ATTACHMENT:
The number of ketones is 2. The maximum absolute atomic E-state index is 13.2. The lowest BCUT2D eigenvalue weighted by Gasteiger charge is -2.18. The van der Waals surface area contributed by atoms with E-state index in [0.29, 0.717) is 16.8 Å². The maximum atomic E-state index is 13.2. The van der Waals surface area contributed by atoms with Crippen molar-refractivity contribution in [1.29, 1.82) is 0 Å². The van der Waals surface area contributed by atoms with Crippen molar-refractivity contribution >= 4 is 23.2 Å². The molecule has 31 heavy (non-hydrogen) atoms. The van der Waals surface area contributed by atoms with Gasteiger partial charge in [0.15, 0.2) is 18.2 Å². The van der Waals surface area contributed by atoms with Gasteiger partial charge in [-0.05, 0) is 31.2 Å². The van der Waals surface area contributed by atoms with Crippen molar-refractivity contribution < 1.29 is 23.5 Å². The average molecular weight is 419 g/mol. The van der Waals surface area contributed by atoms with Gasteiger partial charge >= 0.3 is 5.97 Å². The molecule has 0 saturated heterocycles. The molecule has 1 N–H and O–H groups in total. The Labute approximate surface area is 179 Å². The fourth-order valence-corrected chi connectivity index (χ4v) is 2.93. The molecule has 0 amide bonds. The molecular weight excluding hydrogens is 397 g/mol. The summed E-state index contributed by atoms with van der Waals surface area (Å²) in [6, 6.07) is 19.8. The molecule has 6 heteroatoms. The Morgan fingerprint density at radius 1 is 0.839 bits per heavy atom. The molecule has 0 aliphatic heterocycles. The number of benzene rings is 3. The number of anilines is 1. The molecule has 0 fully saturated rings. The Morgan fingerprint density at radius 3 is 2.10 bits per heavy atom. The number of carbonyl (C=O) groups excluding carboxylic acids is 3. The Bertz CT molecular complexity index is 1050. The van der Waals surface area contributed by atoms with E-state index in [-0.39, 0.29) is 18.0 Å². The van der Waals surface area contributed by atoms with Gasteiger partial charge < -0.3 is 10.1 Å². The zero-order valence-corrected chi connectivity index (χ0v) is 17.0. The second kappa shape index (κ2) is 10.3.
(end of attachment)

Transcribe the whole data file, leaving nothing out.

The number of ketones is 2. The maximum absolute atomic E-state index is 13.2. The lowest BCUT2D eigenvalue weighted by Gasteiger charge is -2.18. The van der Waals surface area contributed by atoms with E-state index in [0.29, 0.717) is 16.8 Å². The maximum atomic E-state index is 13.2. The van der Waals surface area contributed by atoms with Crippen molar-refractivity contribution in [1.29, 1.82) is 0 Å². The van der Waals surface area contributed by atoms with Crippen molar-refractivity contribution >= 4 is 23.2 Å². The molecule has 31 heavy (non-hydrogen) atoms. The van der Waals surface area contributed by atoms with Gasteiger partial charge in [0.15, 0.2) is 18.2 Å². The van der Waals surface area contributed by atoms with Gasteiger partial charge in [-0.05, 0) is 31.2 Å². The van der Waals surface area contributed by atoms with Crippen molar-refractivity contribution < 1.29 is 23.5 Å². The average molecular weight is 419 g/mol. The van der Waals surface area contributed by atoms with Gasteiger partial charge >= 0.3 is 5.97 Å². The molecule has 0 saturated heterocycles. The molecule has 1 N–H and O–H groups in total. The Labute approximate surface area is 179 Å². The fourth-order valence-corrected chi connectivity index (χ4v) is 2.93. The molecule has 0 amide bonds. The molecular weight excluding hydrogens is 397 g/mol. The summed E-state index contributed by atoms with van der Waals surface area (Å²) in [6, 6.07) is 19.8. The molecule has 6 heteroatoms. The Morgan fingerprint density at radius 1 is 0.839 bits per heavy atom. The molecule has 0 aliphatic heterocycles. The number of benzene rings is 3. The number of anilines is 1. The molecule has 0 fully saturated rings. The Morgan fingerprint density at radius 3 is 2.10 bits per heavy atom. The number of carbonyl (C=O) groups excluding carboxylic acids is 3. The Bertz CT molecular complexity index is 1050. The van der Waals surface area contributed by atoms with E-state index in [-0.39, 0.29) is 18.0 Å². The van der Waals surface area contributed by atoms with Gasteiger partial charge < -0.3 is 10.1 Å². The zero-order valence-corrected chi connectivity index (χ0v) is 17.0. The second kappa shape index (κ2) is 10.3.